Recuerdos de un cine en español: Classic Latin American Cinema in Los Angeles, 1930-1960 will recreate the Spanish- language film culture of downtown Los Angeles with an extensive program of film screenings. Between 1930 and 1960, Los Angeles played host to a vibrant Latin American cinema culture centered on North Main Street’s Mexican-American neighborhoods, where nearby venues such as the Teatro Eléctrico, the California Theatre, and the Million Dollar Theater showed films originating from Mexico, Argentina, and Cuba. Los Angeles was also a center of production and distribution for Spanish language films. Not only have a number of the downtown cinemas been destroyed or fallen out of use, but virtually all of the films have also fallen out of history, often unpreserved or tragically lost. With Recuerdos de un cine en español, audiences and film historians will rediscover Los Angeles as one of the most important hubs in the Western hemisphere for the production, distribution, and exhibition of films made in Spanish for Latin American audiences.

Research support: $80,000 (2013); Implementation and publication support: $200,000 (2015)

Caption: Pictured left to right: David Silva and Xonia Benguria in CASTA DE ROBLE, 1954, Cuba, directed by Manolo Alonso; Credit: Permenencia Voluntaria.

University of California, Riverside ARTSblock
Mundos Alternos: Art and Science Fiction in the Americas

In a wide-ranging survey exhibition, UCR ARTSblock will bring together contemporary artists from across the Americas who have tapped into science fiction’s capacity to imagine new realities, both utopian and dystopian. Science fiction offers a unique artistic landscape in which to explore the colonial enterprise that shaped the Americas and to present alternative perspectives speculating on the past and the future. In the works featured in the exhibition, most created in the last two decades, artists employ the imagery of science fiction to suggest diverse modes of existence and represent “alienating” ways of being in “other” worlds. Mundos Alternos brings into dialogue the work of international artists from across Latin America with Latino artists from throughout the U.S., including local Chicano and Chicana artists. Drawing on the University’s strong faculty and collections in this area, UCR ARTSblock will offer a groundbreaking account of the intersections among science fiction, techno-culture, and the visual arts.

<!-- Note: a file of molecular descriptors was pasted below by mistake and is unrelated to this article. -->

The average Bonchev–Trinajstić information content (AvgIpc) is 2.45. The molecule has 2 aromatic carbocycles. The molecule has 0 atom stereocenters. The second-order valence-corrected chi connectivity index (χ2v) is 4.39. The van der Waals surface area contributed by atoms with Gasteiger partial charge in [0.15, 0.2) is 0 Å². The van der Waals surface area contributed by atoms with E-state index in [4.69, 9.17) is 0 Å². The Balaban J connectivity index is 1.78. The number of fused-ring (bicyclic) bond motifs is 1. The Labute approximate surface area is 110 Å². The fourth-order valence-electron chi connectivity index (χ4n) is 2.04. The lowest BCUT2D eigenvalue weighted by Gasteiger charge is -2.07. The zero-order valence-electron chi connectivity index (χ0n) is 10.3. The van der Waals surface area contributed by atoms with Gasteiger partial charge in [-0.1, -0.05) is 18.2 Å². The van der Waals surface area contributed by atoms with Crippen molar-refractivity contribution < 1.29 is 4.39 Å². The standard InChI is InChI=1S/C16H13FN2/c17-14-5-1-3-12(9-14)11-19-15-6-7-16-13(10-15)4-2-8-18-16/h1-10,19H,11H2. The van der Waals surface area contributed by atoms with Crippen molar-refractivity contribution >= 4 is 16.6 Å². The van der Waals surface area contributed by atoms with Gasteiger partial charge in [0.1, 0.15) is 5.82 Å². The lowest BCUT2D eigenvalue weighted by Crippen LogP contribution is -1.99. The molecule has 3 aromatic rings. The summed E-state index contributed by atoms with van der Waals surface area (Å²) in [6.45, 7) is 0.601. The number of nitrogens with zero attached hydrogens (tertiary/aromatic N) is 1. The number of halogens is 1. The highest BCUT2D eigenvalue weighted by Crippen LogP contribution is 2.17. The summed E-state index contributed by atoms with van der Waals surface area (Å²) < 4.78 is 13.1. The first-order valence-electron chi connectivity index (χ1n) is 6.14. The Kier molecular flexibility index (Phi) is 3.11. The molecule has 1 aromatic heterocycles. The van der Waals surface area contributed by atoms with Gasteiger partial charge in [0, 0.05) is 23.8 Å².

Exhibition research support: $125,000 (2013); Implementation and publication support: $225,000 (2015)

Caption: Hector Hernandez, Bulca, 2015. 20x30 inches. Collection of the artist. Courtesy of the artist and UCR ARTSblock.

University of San Diego, University Galleries
Copyart: Experimental Printmaking in Brazil, 1970-1990s

Copyart: Experimental Printmaking in Brazil, 1970–1990s will reveal the innovative uses of ordinary commercial copying practices by artists working in Brazil across two politically fraught decades. The exhibition will introduce Southern California audiences to this unfamiliar and often overlooked work, including not only the innumerable images made on standard copy paper but also works machine-printed on unconventional materials such as metal, wood, and glass. The low cost of production and unique formal qualities of photocopies, including imperfections that the machine introduced, initially attracted artists like Paulo Bruscky to the medium. Later on, artists including Hudinilson Jr. and Mário Ramiro performed actions in front of the photocopier, using it as a sort of camera. Eventually, this experimentation led to work in fax, videotext, and other forms of early new media. In essence, photocopy became a new artistic medium, offering exciting possibilities for performance, documentation, publishing, and even international exchange through mail art strategies.

Exhibition research support: $58,000 (2013); Implementation and publication support: $125,000 (2015)

Caption: Paulo Bruscky, Facsimil-arte, 1980, photocopy and fax, Courtesy of the artist.

Vincent Price Art Museum, East Los Angeles College
Laura Aguilar: Show and Tell